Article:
Author Archives: darkmatterdarkenergy

Dark Energy Survey First Results: Canonical Cosmology Supported

The Dark Energy Survey (DES) first year results, and a series of papers, were released on August 4, 2017. This is a massive international collaboration with over 60 institutions represented and 200 authors on the paper summarizing initial results. Over 5 years the Dark Energy Survey team plans to survey some 300 million galaxies.

The instrument is the 570-megapixel Dark Energy Camera installed on the Cerro Tololo Inter-American Observatory 4-meter Blanco Telescope.


Image: DECam imager with CCDs (blue) in place. Credit:

Over 26 million source galaxy measurements from far, far away are included in these initial results. Typical distances are several billion light-years, up to 9 billion light-years. Also included is a sample of 650,000 luminous red galaxies, lenses for the gravitational lensing, and typically these are foreground elliptical galaxies. These are at redshifts < 0.9 corresponding to up to 7 billion light-years.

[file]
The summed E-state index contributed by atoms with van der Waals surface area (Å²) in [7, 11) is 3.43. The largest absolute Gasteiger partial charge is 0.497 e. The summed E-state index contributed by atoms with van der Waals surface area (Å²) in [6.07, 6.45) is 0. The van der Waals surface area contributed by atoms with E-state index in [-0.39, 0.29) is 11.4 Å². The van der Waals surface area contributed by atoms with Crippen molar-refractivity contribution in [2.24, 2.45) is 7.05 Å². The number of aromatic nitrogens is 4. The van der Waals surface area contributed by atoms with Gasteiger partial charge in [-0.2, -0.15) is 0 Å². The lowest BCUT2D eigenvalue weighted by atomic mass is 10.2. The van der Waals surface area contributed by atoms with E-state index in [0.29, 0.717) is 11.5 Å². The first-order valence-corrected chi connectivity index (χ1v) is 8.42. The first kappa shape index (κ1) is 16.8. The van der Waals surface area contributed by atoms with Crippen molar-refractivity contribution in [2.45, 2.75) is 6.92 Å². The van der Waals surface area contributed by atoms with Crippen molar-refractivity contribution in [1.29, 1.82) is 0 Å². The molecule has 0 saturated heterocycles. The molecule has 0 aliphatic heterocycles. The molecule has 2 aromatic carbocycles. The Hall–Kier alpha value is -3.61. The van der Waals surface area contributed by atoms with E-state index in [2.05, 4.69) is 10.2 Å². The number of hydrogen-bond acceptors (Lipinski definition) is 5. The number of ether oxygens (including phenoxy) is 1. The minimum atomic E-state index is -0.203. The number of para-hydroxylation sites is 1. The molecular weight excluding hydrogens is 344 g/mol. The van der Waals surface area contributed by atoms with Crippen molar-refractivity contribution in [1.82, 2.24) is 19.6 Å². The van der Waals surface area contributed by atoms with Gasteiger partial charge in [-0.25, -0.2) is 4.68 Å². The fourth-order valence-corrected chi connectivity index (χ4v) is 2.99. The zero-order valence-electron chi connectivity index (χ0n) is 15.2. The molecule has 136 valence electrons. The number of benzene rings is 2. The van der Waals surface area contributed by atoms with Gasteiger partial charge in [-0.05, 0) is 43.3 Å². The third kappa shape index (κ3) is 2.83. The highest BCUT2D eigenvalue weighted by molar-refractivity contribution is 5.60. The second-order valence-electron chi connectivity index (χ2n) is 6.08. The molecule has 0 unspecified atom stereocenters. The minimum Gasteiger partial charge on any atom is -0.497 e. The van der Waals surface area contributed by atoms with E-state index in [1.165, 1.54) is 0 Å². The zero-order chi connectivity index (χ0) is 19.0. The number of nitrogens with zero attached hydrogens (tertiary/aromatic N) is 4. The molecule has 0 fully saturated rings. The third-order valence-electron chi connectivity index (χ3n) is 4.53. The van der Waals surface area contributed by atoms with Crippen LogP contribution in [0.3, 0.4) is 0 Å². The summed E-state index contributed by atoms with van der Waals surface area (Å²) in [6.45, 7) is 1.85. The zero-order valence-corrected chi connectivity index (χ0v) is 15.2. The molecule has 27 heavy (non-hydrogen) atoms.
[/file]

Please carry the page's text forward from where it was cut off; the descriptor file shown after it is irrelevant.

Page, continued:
They use 3 main methods to make cosmological measurements with the sample:

1. The correlations of galaxy positions (galaxy-galaxy clustering)

2. The gravitational lensing of the large sample of background galaxies by the smaller foreground population (cosmic shear)

3. The gravitational lensing of the luminous red galaxies (galaxy-galaxy lensing)

Combining these three methods provides greater interpretive power, and is very effective in eliminating nuisance parameters and systematic errors. The signals being teased out from the large samples are at only the one to ten parts in a thousand level.